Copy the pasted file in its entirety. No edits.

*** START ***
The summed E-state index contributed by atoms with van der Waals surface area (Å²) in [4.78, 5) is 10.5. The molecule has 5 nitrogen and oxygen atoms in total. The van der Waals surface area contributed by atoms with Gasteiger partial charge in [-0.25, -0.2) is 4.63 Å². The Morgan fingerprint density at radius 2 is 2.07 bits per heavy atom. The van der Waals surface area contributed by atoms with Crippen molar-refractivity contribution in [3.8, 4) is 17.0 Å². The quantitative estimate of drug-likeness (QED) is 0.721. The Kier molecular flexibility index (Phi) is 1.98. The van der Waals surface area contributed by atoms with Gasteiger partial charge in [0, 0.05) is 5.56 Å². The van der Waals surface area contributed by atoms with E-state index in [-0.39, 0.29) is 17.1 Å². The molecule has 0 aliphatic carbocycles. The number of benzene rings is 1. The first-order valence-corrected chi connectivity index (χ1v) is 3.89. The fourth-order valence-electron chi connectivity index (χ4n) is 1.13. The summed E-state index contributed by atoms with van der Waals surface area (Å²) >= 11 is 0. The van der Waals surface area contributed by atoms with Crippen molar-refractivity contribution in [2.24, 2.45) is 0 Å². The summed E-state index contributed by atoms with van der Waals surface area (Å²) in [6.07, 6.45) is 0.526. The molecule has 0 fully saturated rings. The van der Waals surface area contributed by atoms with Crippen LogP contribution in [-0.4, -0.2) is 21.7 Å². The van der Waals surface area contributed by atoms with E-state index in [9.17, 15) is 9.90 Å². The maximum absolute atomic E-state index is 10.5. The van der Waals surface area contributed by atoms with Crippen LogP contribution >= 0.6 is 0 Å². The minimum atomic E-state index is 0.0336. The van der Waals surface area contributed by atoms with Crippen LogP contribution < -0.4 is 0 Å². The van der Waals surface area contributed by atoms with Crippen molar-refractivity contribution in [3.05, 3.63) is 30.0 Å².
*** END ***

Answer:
The summed E-state index contributed by atoms with van der Waals surface area (Å²) in [4.78, 5) is 10.5. The molecule has 5 nitrogen and oxygen atoms in total. The van der Waals surface area contributed by atoms with Gasteiger partial charge in [-0.25, -0.2) is 4.63 Å². The Morgan fingerprint density at radius 2 is 2.07 bits per heavy atom. The van der Waals surface area contributed by atoms with Crippen molar-refractivity contribution in [3.8, 4) is 17.0 Å². The quantitative estimate of drug-likeness (QED) is 0.721. The Kier molecular flexibility index (Phi) is 1.98. The van der Waals surface area contributed by atoms with Gasteiger partial charge in [0, 0.05) is 5.56 Å². The van der Waals surface area contributed by atoms with E-state index in [-0.39, 0.29) is 17.1 Å². The molecule has 0 aliphatic carbocycles. The number of benzene rings is 1. The first-order valence-corrected chi connectivity index (χ1v) is 3.89. The fourth-order valence-electron chi connectivity index (χ4n) is 1.13. The summed E-state index contributed by atoms with van der Waals surface area (Å²) >= 11 is 0. The van der Waals surface area contributed by atoms with Crippen molar-refractivity contribution in [2.24, 2.45) is 0 Å². The summed E-state index contributed by atoms with van der Waals surface area (Å²) in [6.07, 6.45) is 0.526. The molecule has 0 fully saturated rings. The van der Waals surface area contributed by atoms with Crippen LogP contribution in [-0.4, -0.2) is 21.7 Å². The van der Waals surface area contributed by atoms with E-state index in [9.17, 15) is 9.90 Å². The maximum absolute atomic E-state index is 10.5. The van der Waals surface area contributed by atoms with Crippen LogP contribution >= 0.6 is 0 Å². The minimum atomic E-state index is 0.0336. The van der Waals surface area contributed by atoms with Crippen LogP contribution < -0.4 is 0 Å². The van der Waals surface area contributed by atoms with Crippen molar-refractivity contribution in [3.05, 3.63) is 30.0 Å².